|Publication number||US3274206 A|
|Publication date||Sep 20, 1966|
|Filing date||Mar 6, 1964|
|Priority date||Mar 6, 1964|
|Publication number||US 3274206 A, US 3274206A, US-A-3274206, US3274206 A, US3274206A|
|Inventors||Bernard F Duesel, Wilbert Godfrey, Scarano Louis|
|Original Assignee||Nepera Chemical Co Inc|
|Export Citation||BiBTeX, EndNote, RefMan|
|Patent Citations (1), Referenced by (17), Classifications (8)|
|External Links: USPTO, USPTO Assignment, Espacenet|
United States Patent F 3,274,206 PROCESS FOR THE PRODUCTION OF PYRIDINE ALDEHYDES Godfrey Wilbert, Carmel, Louis Scarano, Middletown, and Bernard F. Duesel, Yonkers, N.Y., assignors to Nepera Chemical Co., Inc. No Drawing. Filed Mar. 6, 1964, Ser. No. 350,099 9 Claims. (Cl. 260-297) This invention relates to a method of making pyridine aldehydes and more particularly, to a simple but yet efficient method for the preparation of pyridine aldehydes by the catalytic hydrogenation of pyridine nitriles with controlled quantities of hydrogen.
Pyridine aldehydes are valuable chemical compounds which have increased in importance because of the great utility these compounds possess both alone and as intermediates for the synthesis of other compounds. For example, quaternary oximes prepared from the corresponding pyridine aldehydes are recognized effective antidotes for use in the treatment of mammals poisoned by compounds of high anticholinesterase while 4-pyridine aldehyde is a useful intermediate in the synthesis of various herbicides such as the corresponding o-pr-opyl-oxime derivative. As a result of the increased importance of pyridine aldehydes, an economical and efi'icient method for their production is deemed highly desirable.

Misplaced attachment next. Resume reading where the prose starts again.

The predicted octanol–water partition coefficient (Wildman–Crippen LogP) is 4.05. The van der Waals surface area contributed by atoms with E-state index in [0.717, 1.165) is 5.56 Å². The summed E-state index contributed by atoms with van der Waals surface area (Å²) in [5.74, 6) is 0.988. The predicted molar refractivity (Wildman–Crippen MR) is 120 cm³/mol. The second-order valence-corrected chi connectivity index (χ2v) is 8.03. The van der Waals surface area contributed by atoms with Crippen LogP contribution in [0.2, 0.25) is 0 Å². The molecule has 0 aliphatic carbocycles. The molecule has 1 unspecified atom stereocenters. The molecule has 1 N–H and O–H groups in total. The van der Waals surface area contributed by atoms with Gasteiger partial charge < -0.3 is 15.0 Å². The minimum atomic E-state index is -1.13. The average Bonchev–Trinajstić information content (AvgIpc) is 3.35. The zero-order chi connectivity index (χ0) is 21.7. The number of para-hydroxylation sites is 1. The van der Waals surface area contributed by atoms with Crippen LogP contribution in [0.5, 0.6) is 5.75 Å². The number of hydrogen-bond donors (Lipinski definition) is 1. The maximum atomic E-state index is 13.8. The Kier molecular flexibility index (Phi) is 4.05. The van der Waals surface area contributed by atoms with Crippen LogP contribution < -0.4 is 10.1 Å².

One of the first methods for the preparation of pyridine aldehydes consisted in condensing the iodomethylate of a-picoline with p-nitrosodimethylaniline, hydrolyzin g the condensation product and thereafter decomposing the hydrolyzed product into aldehyde and methyl iodide. In 1918, Harries (Annalen 410, 95 (1915)), and Lenart (Be'richte, 47: 808-810 (1941)) prepared pyridine aldehyde by ozonization of stilbazole and benzoylmetanicotine while Pannizon (Helv. Chim. Acta, 24, 24E (1941)) isolated 3-pyridine aldehyde from the benzenesulfonyl derivative of nicotinic acid hydrazide. The 4-is0mer, however, was not described until 1945 when Wilbaut (Rec. Trav. Chim., 64, p. 30) obtained this isomer by the ozonolysis of 4-styrylpyridine. More recently, however, a number of methods for the preparation of pyridine aldehydes have been published such as that of Mathes et al., US. Pat. No. 2,749,351, which involves oxidation of methyl pyridines over a catalyst at 410 C. This procedure, however, requires an elaborate vapor phase installation involving considerable capital expenditure.